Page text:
Geely to Make Electric London Cabs?

Now there's an idea for you Londoners out there. While this would surely improve the air quality in the British capital, the Brits would have one hell of an electricity bill on their hands at the end of each month. Not to mention the fact that there would have to be power outlets at every intersection.

But seriously now, with more than 25,000 taxis registered in London, that doesn't sound like a bad idea. Geely, the Chinese car manufacturer came up with this idea. They co-own Manganese Bronze, the company that makes London cabs, and they just popped the question to London officials.

The whole thing is right now in project form, with more research needed to see if this thing will actually work, but Li Shufu, the manager of the Chinese company said in an interview for the Financial Times that “One of our ideas is to convert London taxis. We are doing research on the project”.

Geely is already developing its own version of an electric car, just like all other Chinese companies, the Panda model being the first in line to see this change turn into reality. But the company has recently seen its share slump at the stock market after the Transport for London decided hundreds of its cabs off the streets after several models had their engines catch on fire.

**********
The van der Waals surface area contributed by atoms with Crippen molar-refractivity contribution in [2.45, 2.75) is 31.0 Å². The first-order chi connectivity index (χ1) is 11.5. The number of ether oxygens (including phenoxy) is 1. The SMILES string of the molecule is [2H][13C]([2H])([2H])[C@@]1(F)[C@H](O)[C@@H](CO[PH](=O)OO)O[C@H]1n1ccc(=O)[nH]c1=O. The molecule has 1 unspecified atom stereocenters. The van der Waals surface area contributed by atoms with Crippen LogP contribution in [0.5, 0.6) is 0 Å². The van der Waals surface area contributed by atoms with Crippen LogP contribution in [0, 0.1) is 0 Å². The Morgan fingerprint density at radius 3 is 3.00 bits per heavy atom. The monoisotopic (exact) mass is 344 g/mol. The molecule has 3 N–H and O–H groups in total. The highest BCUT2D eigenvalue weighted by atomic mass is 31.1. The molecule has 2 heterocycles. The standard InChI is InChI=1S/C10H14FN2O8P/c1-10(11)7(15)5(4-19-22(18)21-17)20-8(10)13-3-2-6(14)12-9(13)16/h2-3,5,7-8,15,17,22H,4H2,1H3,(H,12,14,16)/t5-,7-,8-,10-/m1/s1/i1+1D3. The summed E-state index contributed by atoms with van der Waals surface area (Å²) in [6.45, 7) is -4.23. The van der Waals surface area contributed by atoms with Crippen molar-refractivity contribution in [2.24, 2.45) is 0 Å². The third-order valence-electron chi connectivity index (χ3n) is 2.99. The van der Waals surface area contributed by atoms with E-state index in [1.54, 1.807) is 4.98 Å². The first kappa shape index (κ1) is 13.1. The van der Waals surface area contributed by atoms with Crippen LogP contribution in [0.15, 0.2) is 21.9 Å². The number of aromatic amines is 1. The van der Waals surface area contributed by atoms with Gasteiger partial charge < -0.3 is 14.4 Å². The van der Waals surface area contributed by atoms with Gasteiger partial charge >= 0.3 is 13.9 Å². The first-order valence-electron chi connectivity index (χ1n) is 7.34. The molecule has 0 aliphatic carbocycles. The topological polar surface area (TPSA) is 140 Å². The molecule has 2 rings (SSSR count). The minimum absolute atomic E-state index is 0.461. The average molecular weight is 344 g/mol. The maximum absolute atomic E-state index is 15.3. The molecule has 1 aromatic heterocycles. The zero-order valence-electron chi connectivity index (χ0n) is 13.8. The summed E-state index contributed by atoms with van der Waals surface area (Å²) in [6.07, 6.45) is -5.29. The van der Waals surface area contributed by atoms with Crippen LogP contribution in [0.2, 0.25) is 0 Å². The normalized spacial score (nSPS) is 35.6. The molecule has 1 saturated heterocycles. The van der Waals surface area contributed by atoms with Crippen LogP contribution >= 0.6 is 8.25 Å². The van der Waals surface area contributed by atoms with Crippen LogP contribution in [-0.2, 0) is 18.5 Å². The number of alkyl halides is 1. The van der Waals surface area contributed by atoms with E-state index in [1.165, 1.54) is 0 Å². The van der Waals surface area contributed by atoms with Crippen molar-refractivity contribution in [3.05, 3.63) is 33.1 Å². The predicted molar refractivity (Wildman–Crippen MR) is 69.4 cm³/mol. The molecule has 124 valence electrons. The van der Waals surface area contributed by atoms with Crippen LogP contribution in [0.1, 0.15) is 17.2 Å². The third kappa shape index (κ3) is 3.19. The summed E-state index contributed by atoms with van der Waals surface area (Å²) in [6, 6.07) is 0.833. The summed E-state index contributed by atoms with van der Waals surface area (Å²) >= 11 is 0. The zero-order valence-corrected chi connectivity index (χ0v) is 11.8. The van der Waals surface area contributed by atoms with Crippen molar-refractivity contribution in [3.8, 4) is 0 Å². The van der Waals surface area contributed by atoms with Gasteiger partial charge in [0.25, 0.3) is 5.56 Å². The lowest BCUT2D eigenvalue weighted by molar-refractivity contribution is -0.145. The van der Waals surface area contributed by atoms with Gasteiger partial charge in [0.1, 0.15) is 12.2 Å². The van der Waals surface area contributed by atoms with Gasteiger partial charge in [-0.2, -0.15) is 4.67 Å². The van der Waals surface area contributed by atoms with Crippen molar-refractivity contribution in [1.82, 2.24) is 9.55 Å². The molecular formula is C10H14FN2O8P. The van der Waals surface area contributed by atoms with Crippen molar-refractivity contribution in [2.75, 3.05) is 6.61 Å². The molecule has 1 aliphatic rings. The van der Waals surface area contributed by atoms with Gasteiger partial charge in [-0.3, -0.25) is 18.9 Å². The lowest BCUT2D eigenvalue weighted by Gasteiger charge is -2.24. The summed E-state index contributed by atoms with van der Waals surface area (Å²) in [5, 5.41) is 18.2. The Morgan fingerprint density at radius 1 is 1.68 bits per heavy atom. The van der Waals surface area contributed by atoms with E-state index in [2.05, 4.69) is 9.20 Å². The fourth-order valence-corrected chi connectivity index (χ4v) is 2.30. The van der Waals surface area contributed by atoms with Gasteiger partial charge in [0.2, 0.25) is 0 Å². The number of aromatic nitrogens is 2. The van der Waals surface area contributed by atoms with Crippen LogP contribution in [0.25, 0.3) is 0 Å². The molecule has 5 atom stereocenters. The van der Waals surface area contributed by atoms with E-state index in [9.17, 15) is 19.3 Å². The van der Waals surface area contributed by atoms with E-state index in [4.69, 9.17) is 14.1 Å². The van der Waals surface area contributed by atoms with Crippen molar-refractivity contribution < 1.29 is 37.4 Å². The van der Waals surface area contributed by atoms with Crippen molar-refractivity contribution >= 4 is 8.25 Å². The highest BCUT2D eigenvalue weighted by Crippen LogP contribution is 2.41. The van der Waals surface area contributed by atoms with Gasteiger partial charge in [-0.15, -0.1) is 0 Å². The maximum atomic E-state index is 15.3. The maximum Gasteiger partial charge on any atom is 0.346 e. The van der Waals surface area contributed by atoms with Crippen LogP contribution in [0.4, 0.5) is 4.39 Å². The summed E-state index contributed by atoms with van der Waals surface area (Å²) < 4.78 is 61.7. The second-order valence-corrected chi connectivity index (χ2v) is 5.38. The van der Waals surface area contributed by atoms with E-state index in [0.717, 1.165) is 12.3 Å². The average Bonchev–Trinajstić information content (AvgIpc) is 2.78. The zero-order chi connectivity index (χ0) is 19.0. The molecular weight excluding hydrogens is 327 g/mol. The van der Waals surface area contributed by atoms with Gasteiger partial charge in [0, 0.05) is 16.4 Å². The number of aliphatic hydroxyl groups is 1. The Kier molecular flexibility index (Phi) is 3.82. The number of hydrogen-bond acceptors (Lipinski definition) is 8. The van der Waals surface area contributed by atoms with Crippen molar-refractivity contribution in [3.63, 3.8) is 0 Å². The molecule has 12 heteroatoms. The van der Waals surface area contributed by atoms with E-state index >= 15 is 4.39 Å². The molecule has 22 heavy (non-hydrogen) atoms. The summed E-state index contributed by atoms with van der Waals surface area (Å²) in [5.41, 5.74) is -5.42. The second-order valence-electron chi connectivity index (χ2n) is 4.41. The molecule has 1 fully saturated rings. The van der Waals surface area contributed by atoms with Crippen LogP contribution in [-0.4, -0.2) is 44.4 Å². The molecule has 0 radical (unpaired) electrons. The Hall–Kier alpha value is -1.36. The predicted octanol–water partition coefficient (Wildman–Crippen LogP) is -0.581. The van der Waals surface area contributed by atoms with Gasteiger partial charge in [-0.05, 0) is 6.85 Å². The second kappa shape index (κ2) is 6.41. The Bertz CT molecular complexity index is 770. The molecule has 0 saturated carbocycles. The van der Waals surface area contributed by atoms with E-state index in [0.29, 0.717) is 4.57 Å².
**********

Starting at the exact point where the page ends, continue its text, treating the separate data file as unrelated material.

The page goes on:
The idea is to apply the low-cost technology that the Chinese use into something very emblematic, like London cabs, which have a long and enduring history. That's exactly what Yu Wei, general manager, was thinking when he said: “We think the taxi can present a kind of British culture, which is traditional and iconic and elegant. British people have a really serious culture and Chinese people are hard-working. If we can combine [British] culture with [Chinese] diligence, together we can produce a very good product”.

Which is just in time, because Geely's main rival, SAIC Motors, has just relaunched the MG TF sports model in Birmingham, based on the MG Rover who went belly up. It really looks like the Chinese are set to take over Great Britain.
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